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July 7, 2004.

NICHOLAS BOUBOULIS, et al., Plaintiffs,

The opinion of the court was delivered by: SHIRA SCHEINDLIN, District Judge



  Twenty-three retired employees of defendant Transport Workers Union of Greater New York, Local 100 ("Local 100") and twenty-two of their wives, bring this action against Local 100, the Transport Workers Union of America ("TWU"), and the TWU Local 100 Staff Benefit Plan (the "Plan"). Plaintiffs seek equitable and monetary relief in connection with defendants' termination of their health insurance coverage under the Plan, which forced plaintiffs to revert to inferior coverage provided by plaintiffs' other former (or, in one case, current) employers. Plaintiffs assert claims based on breach of contract and breach of fiduciary duty, pursuant to the Employee Retirement Income Security Act of 1974 ("ERISA"),*fn1 as well as promissory and equitable estoppel. Defendants now move for summary judgment. For the reasons set forth below, defendants' motion is granted as to both the ERISA and the equitable estoppel claims, but granted in part and denied in part with regard to the promissory estoppel claim.


  Plaintiffs are retired former staff members of Local 100 ("Retirees") and their wives.*fn2 Retirees are also active or retired employees of the New York City Transit Authority or of its subsidiary, the Manhattan and Bronx Surface Transit Operating Authority (collectively, the "TA").*fn3

  Local 100 is a local union that represents TA employees and is affiliated with the TWU, a national union.*fn4 Although Local 100 is governed by the TWU's constitution, it has its own bylaws, elects its own officers, employs its own staff, has its own building, and has its own revenue stream from membership dues.*fn5 The Plan is an employee benefit plan sponsored by the TWU, in which Local 100 participates.*fn6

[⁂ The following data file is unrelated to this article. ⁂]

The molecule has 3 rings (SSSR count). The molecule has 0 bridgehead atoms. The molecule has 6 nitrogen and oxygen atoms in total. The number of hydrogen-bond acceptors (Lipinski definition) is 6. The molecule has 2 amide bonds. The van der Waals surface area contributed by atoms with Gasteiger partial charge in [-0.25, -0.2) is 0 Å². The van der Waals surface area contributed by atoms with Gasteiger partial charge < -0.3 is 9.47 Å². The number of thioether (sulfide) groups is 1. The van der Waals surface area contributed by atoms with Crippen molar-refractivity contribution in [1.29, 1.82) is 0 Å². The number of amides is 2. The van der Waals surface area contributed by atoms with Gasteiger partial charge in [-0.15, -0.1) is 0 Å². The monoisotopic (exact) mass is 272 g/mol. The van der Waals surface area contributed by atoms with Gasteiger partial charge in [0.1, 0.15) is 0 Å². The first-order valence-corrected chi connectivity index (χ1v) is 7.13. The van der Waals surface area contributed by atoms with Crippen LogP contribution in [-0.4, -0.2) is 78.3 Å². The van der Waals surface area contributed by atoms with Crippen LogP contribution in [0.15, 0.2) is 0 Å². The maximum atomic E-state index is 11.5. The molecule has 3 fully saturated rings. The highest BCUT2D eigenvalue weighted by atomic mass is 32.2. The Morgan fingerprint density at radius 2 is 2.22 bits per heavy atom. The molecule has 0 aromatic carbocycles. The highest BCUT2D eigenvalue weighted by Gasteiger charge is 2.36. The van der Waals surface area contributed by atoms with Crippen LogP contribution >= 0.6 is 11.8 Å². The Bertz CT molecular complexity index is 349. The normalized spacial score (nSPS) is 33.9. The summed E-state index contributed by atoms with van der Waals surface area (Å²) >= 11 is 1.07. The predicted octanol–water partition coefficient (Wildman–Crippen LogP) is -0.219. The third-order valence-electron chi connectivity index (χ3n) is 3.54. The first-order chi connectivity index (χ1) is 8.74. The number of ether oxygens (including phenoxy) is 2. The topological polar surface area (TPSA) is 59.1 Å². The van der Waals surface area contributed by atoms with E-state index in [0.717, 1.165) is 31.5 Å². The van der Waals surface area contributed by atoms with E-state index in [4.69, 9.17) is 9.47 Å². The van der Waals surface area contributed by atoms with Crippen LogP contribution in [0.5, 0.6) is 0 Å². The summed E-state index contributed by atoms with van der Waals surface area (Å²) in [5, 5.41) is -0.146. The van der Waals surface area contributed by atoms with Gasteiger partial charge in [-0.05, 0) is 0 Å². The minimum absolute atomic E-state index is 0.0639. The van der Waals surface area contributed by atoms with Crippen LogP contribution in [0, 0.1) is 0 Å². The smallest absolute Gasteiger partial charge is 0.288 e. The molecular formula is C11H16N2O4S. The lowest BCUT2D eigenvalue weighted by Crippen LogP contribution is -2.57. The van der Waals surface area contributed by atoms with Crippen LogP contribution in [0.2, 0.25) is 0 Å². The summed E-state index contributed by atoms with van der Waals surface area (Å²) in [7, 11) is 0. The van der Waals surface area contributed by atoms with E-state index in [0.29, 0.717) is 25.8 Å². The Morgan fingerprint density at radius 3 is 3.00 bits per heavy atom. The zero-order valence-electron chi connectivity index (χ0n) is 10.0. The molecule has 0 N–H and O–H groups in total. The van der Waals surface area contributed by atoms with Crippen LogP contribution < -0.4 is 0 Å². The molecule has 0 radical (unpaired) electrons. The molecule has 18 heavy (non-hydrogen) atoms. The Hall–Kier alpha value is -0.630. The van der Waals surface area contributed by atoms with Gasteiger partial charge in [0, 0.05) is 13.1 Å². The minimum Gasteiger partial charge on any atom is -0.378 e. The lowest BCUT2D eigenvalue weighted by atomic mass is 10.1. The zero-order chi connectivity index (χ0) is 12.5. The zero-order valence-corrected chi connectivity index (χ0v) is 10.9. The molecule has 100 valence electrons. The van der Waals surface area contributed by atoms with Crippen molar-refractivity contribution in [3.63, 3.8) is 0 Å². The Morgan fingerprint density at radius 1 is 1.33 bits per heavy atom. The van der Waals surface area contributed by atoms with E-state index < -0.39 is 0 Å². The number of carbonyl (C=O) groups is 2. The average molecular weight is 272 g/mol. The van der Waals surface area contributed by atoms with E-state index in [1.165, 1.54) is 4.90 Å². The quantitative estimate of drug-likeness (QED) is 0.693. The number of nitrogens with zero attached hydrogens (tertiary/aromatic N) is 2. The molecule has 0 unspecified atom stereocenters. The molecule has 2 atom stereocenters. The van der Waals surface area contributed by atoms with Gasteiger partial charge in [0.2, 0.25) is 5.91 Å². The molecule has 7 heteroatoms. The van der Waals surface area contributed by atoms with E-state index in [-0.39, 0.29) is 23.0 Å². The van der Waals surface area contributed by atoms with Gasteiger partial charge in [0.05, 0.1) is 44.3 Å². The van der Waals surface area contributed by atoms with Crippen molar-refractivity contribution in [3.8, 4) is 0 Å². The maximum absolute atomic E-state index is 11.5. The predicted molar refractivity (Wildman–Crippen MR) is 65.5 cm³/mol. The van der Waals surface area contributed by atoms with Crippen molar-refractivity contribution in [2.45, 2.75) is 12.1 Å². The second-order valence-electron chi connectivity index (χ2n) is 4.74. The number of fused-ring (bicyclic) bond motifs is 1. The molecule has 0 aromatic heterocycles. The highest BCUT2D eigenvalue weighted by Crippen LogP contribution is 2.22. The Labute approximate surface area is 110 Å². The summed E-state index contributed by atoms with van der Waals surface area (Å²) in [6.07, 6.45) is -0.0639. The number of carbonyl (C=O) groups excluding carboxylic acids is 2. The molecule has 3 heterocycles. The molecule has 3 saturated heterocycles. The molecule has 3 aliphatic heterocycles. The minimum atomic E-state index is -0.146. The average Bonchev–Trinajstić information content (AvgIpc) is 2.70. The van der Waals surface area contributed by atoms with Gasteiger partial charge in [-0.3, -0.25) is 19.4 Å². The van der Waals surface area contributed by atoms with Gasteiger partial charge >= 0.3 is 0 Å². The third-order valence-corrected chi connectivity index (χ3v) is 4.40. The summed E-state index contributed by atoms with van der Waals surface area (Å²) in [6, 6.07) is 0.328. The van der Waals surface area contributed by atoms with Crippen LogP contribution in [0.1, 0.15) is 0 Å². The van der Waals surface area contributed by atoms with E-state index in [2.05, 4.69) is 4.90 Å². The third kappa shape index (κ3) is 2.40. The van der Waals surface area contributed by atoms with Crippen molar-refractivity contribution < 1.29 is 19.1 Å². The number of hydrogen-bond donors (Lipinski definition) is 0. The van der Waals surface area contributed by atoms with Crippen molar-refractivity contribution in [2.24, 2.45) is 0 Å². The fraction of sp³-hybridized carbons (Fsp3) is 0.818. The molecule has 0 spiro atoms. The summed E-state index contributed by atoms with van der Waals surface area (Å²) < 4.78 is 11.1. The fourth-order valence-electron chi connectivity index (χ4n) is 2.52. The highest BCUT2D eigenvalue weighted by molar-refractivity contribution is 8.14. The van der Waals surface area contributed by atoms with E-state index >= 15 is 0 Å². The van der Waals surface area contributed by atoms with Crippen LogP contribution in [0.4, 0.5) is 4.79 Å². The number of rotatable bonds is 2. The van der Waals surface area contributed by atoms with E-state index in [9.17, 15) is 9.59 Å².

Between 1971 and 1991 each of the Retirees left his job at the TA to take a job with Local 100. Many of the Retirees claim that they were told or promised by Local 100 officers or staff either before they were hired, upon being hired, when considering retirement, or at various other times during their employment, that they would have lifetime health insurance coverage under the Plan.*fn7 All Retirees believed that they were guaranteed lifetime health coverage.*fn8 The health benefits provided to Retirees under the Plan were superior to those offered by the TA to its active and retired employees.*fn9

  The terms of the Plan are set out in two documents. The complete terms and conditions of the Plan are detailed in a Group Insurance Certificate*fn10 that has been in effect since April 1, 1981.*fn11 The terms of the Plan are also summarized in a summary plan description (the "SPD")*fn12 which was distributed in 1982.*fn13 Among other things, the SPD provides that "[t]he benefits outlined herein apply to both active and retired members of the TWU staff."*fn14 The SPD contains no express reservation of the right to amend or terminate coverage under the Plan. Under the terms of the Plan, plaintiffs' health insurance was funded by the payment of premiums by Local 100.*fn15